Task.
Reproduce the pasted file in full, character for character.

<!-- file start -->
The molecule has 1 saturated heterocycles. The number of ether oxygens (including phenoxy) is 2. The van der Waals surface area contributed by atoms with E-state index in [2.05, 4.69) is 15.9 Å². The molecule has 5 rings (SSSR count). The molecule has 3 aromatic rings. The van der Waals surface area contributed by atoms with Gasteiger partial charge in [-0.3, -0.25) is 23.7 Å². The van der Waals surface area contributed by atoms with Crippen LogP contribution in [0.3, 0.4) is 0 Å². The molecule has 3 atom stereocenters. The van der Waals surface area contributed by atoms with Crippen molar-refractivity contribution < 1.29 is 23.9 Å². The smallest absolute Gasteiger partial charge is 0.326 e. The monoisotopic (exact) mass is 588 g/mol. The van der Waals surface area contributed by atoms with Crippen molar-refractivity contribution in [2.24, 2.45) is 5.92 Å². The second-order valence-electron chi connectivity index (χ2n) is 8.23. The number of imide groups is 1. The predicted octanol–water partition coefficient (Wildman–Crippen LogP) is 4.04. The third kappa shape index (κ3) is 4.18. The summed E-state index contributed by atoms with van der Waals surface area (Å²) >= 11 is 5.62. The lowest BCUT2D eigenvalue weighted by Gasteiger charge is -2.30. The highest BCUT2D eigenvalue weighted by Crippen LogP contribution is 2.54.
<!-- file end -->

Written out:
The molecule has 1 saturated heterocycles. The number of ether oxygens (including phenoxy) is 2. The van der Waals surface area contributed by atoms with E-state index in [2.05, 4.69) is 15.9 Å². The molecule has 5 rings (SSSR count). The molecule has 3 aromatic rings. The van der Waals surface area contributed by atoms with Gasteiger partial charge in [-0.3, -0.25) is 23.7 Å². The van der Waals surface area contributed by atoms with Crippen LogP contribution in [0.3, 0.4) is 0 Å². The molecule has 3 atom stereocenters. The van der Waals surface area contributed by atoms with Crippen molar-refractivity contribution < 1.29 is 23.9 Å². The smallest absolute Gasteiger partial charge is 0.326 e. The monoisotopic (exact) mass is 588 g/mol. The van der Waals surface area contributed by atoms with Crippen molar-refractivity contribution in [2.24, 2.45) is 5.92 Å². The second-order valence-electron chi connectivity index (χ2n) is 8.23. The number of imide groups is 1. The predicted octanol–water partition coefficient (Wildman–Crippen LogP) is 4.04. The third kappa shape index (κ3) is 4.18. The summed E-state index contributed by atoms with van der Waals surface area (Å²) >= 11 is 5.62. The lowest BCUT2D eigenvalue weighted by Gasteiger charge is -2.30. The highest BCUT2D eigenvalue weighted by Crippen LogP contribution is 2.54.